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zohar









  


Post  Mon, Mar 20 2017, 7:45 pm
zaq wrote:
You need to clarify what is a bona fide minhag Yisrael and what is not. The garlic thing is AIUI because garlic was grown in grain fields and there was a Chashash that it might have some grain stuck to it. Apparently this is no longer the case but people stick to their minhag im.

However, not using brown sugar, or olives, or cocoa, or bay leaves or Ultrasuede or motor vehicles because they weren't available is not a minhag. You can't have a "minhag" to avoid something that doesn't exist or you can't get.

Therefore I wouldnt hesitate to use olives, pickles, ketchup, ice cream or anything else that my mother didn't use. Nor is my Pesach menu a replica of hers. She made borscht from scratch; I don't. I make cakes from scratch; she didn't. None of this is a minhag Yisrael. We have more than enough regulations, commandments, principles, prohibitions, and precautions governing our religious lives--and in the frantic slide to the right, people have forgotten that bal tosif is one of them. We don't practice religion out of practicality, but at the same time we should not confuse practicality with religion.



The reason ppl don't eat brown sugar, ice cream, ketchup, pickles etc. Is because they don't "mish". Not because Babby and Zeidy didn't have it "in der heim". Growing up, my family was very strict with not mishing. No oil, used schmaltz, no cocoa, no potato starch etc. But we did eat bananas and pineapple and kiwis and other fruits not available to our grandparents.
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zaq









  


Post  Mon, Mar 20 2017, 7:48 pm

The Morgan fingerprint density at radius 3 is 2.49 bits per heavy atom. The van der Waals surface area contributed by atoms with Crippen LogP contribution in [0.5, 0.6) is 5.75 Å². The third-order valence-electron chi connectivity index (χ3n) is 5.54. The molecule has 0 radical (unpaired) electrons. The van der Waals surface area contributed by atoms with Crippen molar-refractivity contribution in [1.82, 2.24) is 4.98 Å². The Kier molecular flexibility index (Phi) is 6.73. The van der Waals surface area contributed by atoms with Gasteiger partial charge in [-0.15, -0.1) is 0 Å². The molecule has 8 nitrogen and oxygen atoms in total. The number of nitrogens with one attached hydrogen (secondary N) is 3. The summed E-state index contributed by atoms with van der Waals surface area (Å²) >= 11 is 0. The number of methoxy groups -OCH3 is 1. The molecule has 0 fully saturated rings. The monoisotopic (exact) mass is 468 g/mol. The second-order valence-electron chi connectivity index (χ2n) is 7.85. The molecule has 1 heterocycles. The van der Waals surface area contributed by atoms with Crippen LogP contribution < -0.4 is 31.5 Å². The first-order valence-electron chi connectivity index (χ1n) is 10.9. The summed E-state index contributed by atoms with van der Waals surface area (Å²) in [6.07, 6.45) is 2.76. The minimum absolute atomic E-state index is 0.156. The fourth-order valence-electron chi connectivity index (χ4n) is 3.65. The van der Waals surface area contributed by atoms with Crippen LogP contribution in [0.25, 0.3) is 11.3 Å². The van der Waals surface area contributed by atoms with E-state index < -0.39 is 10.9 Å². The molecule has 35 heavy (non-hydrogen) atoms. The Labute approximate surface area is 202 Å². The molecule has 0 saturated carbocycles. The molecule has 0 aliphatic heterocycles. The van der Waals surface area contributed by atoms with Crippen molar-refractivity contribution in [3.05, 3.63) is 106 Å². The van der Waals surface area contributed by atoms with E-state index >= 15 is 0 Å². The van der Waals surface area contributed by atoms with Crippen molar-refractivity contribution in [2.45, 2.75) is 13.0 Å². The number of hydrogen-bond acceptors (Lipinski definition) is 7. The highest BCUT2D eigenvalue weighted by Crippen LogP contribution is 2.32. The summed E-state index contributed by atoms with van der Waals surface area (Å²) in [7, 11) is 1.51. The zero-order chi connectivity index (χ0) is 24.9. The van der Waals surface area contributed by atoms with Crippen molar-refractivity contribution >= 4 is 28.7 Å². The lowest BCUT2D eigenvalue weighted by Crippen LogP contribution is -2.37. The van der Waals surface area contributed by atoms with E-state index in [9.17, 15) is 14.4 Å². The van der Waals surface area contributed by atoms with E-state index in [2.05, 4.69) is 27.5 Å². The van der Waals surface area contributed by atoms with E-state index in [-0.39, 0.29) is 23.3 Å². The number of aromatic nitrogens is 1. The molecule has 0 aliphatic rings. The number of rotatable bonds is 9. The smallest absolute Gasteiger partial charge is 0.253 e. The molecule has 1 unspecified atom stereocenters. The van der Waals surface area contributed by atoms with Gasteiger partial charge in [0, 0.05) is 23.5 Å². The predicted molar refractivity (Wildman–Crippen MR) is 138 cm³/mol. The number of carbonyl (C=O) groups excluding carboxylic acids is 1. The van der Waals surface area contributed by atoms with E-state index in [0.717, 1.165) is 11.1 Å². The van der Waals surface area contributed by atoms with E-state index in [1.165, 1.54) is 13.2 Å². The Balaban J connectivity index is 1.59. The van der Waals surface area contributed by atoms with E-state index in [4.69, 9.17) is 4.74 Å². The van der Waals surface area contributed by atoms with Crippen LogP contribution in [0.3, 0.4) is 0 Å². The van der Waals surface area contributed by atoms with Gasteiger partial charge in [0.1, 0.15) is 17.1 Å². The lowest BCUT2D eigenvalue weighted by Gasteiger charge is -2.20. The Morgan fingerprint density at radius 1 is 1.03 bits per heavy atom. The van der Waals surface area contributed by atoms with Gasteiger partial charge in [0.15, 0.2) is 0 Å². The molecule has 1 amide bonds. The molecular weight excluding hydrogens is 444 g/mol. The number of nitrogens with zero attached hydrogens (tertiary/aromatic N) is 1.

greenfire wrote:
a lot of the minhagim are due to the way they are processed ... now keep in mind nobody ever starved because they didn't eat matza balls or matza pizza let alone matza rolls ... the things they make that totally lose sight of yom tov trying all too hard to make chometz comparative foods

how many of you have a chanuka tree cause life changed ... or only light on electric lamps

maybe I'm just a little too old-fashioned


Hear, hear!
I view with great disfavor the almost frantic efforts on the parts of many to make "fake Chometz " foods for Pesach. We can survive a week without blintzes, pizza and lasagna. OTOH I don't believe in ancestor worship. If my mom didn't make turkey on Pesach because you couldn't get them, or because a turkey was beyond her means, that is not sufficient reason for me not to make turkey on Pesach.
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Cmon be nice









  


Post  Mon, Mar 20 2017, 7:49 pm
greenfire wrote:
not eating brisket stems from the korban pesach that we're not supposed to eat roasted meat by the seder ... taken all the way through pesach for some

No. The brisket joke is about a lady who always cut off a piece of meat before she cooks it. When asked why she says because thats what her mother did. Finally the great grandmother explains that the pot they used was very small and therefore they had to cut the meat. This is turn became a minhag
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amother




Lilac


Post  Mon, Mar 20 2017, 7:54 pm
I used to keep the minhag of not using utensils that fell on the floor on pesach. It was making me insane. I finally decided my mental health was more important than this minhag.
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greenfire









  


Post  Mon, Mar 20 2017, 7:54 pm
Cmon be nice wrote:
No. The brisket joke is about a lady who always cut off a piece of meat before she cooks it. When asked why she says because thats what her mother did. Finally the great grandmother explains that the pot they used was very small and therefore they had to cut the meat. This is turn became a minhag


I know the joke ... but the serious minhag stems from the above [I could ask my papa but he probably won't answer due to his location not being so local]
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greenfire









  


Post  Mon, Mar 20 2017, 7:58 pm
zaq wrote:
She made borscht from scratch; I don't. I make cakes from scratch; she didn't.


too funny ... I make borscht only nobody drinks it ... [from my boiled beets for pesach potatoe salad] my kids might even think it's a minhag to make it just to throw it out after pesach